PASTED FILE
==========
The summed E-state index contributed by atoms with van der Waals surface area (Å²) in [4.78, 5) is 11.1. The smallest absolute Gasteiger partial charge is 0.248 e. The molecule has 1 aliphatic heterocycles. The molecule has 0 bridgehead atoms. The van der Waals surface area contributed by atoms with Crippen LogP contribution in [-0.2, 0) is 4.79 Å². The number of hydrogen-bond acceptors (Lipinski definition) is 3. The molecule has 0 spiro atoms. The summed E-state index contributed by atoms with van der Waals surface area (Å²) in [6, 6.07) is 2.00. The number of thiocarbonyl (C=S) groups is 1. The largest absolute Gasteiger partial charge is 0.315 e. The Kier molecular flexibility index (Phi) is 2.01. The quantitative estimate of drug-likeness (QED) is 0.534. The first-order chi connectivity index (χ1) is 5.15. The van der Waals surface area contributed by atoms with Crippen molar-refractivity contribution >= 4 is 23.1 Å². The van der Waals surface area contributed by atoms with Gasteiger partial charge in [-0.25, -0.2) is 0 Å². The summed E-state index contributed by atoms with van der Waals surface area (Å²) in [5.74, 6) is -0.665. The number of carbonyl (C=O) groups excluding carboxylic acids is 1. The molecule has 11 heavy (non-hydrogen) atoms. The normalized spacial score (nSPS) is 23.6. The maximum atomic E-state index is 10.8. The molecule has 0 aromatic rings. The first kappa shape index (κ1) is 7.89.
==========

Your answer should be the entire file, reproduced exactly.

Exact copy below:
The summed E-state index contributed by atoms with van der Waals surface area (Å²) in [4.78, 5) is 11.1. The smallest absolute Gasteiger partial charge is 0.248 e. The molecule has 1 aliphatic heterocycles. The molecule has 0 bridgehead atoms. The van der Waals surface area contributed by atoms with Crippen LogP contribution in [-0.2, 0) is 4.79 Å². The number of hydrogen-bond acceptors (Lipinski definition) is 3. The molecule has 0 spiro atoms. The summed E-state index contributed by atoms with van der Waals surface area (Å²) in [6, 6.07) is 2.00. The number of thiocarbonyl (C=S) groups is 1. The largest absolute Gasteiger partial charge is 0.315 e. The Kier molecular flexibility index (Phi) is 2.01. The quantitative estimate of drug-likeness (QED) is 0.534. The first-order chi connectivity index (χ1) is 5.15. The van der Waals surface area contributed by atoms with Crippen molar-refractivity contribution >= 4 is 23.1 Å². The van der Waals surface area contributed by atoms with Gasteiger partial charge in [-0.25, -0.2) is 0 Å². The summed E-state index contributed by atoms with van der Waals surface area (Å²) in [5.74, 6) is -0.665. The number of carbonyl (C=O) groups excluding carboxylic acids is 1. The molecule has 11 heavy (non-hydrogen) atoms. The normalized spacial score (nSPS) is 23.6. The maximum atomic E-state index is 10.8. The molecule has 0 aromatic rings. The first kappa shape index (κ1) is 7.89.